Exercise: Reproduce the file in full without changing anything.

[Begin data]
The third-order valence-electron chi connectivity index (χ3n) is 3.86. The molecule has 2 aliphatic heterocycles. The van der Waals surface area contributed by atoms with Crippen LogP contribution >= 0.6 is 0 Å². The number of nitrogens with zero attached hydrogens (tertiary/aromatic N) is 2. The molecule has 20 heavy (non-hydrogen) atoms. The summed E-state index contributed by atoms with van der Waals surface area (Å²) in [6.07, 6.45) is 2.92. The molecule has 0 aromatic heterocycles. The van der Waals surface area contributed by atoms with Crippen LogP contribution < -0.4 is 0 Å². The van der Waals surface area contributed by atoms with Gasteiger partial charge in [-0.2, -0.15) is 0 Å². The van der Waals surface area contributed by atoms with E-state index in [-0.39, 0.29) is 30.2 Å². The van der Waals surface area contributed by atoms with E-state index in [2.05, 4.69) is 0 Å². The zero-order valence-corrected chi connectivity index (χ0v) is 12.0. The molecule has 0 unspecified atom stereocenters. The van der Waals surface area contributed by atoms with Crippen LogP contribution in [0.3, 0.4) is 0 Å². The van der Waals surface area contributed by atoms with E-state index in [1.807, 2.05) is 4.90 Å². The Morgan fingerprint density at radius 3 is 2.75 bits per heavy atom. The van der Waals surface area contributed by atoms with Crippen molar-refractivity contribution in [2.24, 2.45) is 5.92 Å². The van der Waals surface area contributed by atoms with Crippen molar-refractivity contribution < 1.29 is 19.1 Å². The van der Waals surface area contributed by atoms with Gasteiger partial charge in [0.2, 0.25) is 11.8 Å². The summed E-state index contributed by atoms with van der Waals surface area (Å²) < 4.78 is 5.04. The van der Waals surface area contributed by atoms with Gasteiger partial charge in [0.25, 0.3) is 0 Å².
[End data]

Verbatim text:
The third-order valence-electron chi connectivity index (χ3n) is 3.86. The molecule has 2 aliphatic heterocycles. The van der Waals surface area contributed by atoms with Crippen LogP contribution >= 0.6 is 0 Å². The number of nitrogens with zero attached hydrogens (tertiary/aromatic N) is 2. The molecule has 20 heavy (non-hydrogen) atoms. The summed E-state index contributed by atoms with van der Waals surface area (Å²) in [6.07, 6.45) is 2.92. The molecule has 0 aromatic heterocycles. The van der Waals surface area contributed by atoms with Crippen LogP contribution < -0.4 is 0 Å². The van der Waals surface area contributed by atoms with Gasteiger partial charge in [-0.2, -0.15) is 0 Å². The van der Waals surface area contributed by atoms with E-state index in [-0.39, 0.29) is 30.2 Å². The van der Waals surface area contributed by atoms with E-state index in [2.05, 4.69) is 0 Å². The zero-order valence-corrected chi connectivity index (χ0v) is 12.0. The molecule has 0 unspecified atom stereocenters. The van der Waals surface area contributed by atoms with Crippen LogP contribution in [0.3, 0.4) is 0 Å². The van der Waals surface area contributed by atoms with E-state index in [1.807, 2.05) is 4.90 Å². The Morgan fingerprint density at radius 3 is 2.75 bits per heavy atom. The van der Waals surface area contributed by atoms with Crippen molar-refractivity contribution in [2.24, 2.45) is 5.92 Å². The van der Waals surface area contributed by atoms with Crippen molar-refractivity contribution < 1.29 is 19.1 Å². The van der Waals surface area contributed by atoms with Gasteiger partial charge in [0.2, 0.25) is 11.8 Å². The summed E-state index contributed by atoms with van der Waals surface area (Å²) < 4.78 is 5.04. The van der Waals surface area contributed by atoms with Gasteiger partial charge in [0.25, 0.3) is 0 Å².